CB2 receptors, however, are spread more liberally throughout the body, allowing them to interact with a wider variety of bodily functions. Principally, the CB2 receptors are affiliated with cellular regeneration, meaning that activation of these receptors leads to better cell regrowth and a healthier body.

CBD oil accomplishes all this with remarkable efficacy, but there is still so much we don’t understand. A great example of this is the fact that cannabis actually has a lot of different cannabinoids within it, but we generally just group them into either THC or CBD.

If you want the full CBD experience, with the most ability to help treat conditions, you want full spectrum oil.

What Exactly is Full Spectrum CBD Oil?

When you buy CBD oil, you are buying an extract of CBD, a cannabinoid, suspended in inert oil for the purposes of easy application.

However, if it’s full spectrum oil, you are getting a lot more than just CBD.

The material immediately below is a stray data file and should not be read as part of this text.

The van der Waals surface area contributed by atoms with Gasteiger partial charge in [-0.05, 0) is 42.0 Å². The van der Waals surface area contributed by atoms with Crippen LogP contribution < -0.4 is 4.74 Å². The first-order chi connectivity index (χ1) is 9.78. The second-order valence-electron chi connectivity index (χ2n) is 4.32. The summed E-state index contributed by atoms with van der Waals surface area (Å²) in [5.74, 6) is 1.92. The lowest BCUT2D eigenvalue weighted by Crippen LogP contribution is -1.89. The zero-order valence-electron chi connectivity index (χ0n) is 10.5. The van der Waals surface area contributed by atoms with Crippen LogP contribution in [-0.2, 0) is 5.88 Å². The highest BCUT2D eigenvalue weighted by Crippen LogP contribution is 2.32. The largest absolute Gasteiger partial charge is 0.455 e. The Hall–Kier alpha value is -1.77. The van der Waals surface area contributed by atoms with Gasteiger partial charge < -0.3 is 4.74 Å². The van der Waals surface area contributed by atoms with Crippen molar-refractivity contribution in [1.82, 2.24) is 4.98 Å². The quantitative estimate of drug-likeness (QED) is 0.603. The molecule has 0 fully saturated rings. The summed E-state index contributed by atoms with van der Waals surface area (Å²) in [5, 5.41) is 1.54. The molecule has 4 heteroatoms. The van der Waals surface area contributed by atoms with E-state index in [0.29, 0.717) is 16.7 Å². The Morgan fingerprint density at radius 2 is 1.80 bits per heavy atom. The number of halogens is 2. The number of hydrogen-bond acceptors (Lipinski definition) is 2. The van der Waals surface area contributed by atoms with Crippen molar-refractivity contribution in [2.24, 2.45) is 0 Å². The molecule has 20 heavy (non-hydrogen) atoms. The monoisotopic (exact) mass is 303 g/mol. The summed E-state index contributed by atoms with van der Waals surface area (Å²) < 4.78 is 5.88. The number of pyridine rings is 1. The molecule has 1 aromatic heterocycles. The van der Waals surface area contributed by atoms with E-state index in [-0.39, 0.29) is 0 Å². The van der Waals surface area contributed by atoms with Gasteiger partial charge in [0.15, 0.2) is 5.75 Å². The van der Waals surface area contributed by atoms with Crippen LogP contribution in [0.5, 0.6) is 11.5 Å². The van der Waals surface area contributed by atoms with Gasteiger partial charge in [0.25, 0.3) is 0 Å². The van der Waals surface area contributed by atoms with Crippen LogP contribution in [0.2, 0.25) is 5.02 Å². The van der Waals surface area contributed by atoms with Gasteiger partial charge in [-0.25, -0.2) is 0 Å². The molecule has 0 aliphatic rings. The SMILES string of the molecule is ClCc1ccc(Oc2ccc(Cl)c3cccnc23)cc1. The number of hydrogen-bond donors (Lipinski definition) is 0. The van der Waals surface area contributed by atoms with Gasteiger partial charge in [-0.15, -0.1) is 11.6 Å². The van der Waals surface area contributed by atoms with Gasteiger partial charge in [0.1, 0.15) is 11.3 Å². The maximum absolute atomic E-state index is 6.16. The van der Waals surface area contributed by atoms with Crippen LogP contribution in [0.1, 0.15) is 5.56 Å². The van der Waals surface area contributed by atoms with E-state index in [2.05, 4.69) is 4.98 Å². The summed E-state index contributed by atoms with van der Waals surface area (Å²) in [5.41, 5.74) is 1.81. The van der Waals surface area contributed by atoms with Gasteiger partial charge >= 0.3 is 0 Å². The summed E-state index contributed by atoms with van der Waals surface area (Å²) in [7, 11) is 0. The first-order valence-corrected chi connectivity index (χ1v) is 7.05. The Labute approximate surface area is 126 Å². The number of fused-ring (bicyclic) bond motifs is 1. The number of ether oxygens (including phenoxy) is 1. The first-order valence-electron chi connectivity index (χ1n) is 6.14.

Despite the immediate assumption that there are only two types of cannabinoids – CBD and THC – there are actually a lot more useful substances within cannabis than you first might realize.

Though we normally say CBD oil when we refer to the product, it is in fact a large number of cannabinoids combined together. At least it is when it is a full spectrum oil.

Within cannabis, there actually exists a huge variety of different cannabinoids, as well as other substances known as terpenes.

Each of these substances plays a different role in cannabis’ usefulness, so much so that taking just CBD can in fact have a very limited effect on you.

To get the full benefit of CBD oil, it is advisable to ensure you’re taking a full spectrum oil so you can get all the important substances hidden within cannabis.
What are all these substances, though? Well…

What About the Other Cannabinoids?

Though you likely just think of CBD and THC when you think of cannabinoids, there are actually a variety of different cannabinoids within cannabis that play their own roles.


Firstly, there is cannabigerol, known as CBG, which acts a sort of placeholder cell for other forms of cannabinoids. All cannabinoids start as CBG, and this is essentially what the plant creates as a template for all other cannabinoid cells.

It is found in lower quantities in processed cannabis products, as by the time the plant has been harvested, most CBG compounds have developed into other cannabinoids.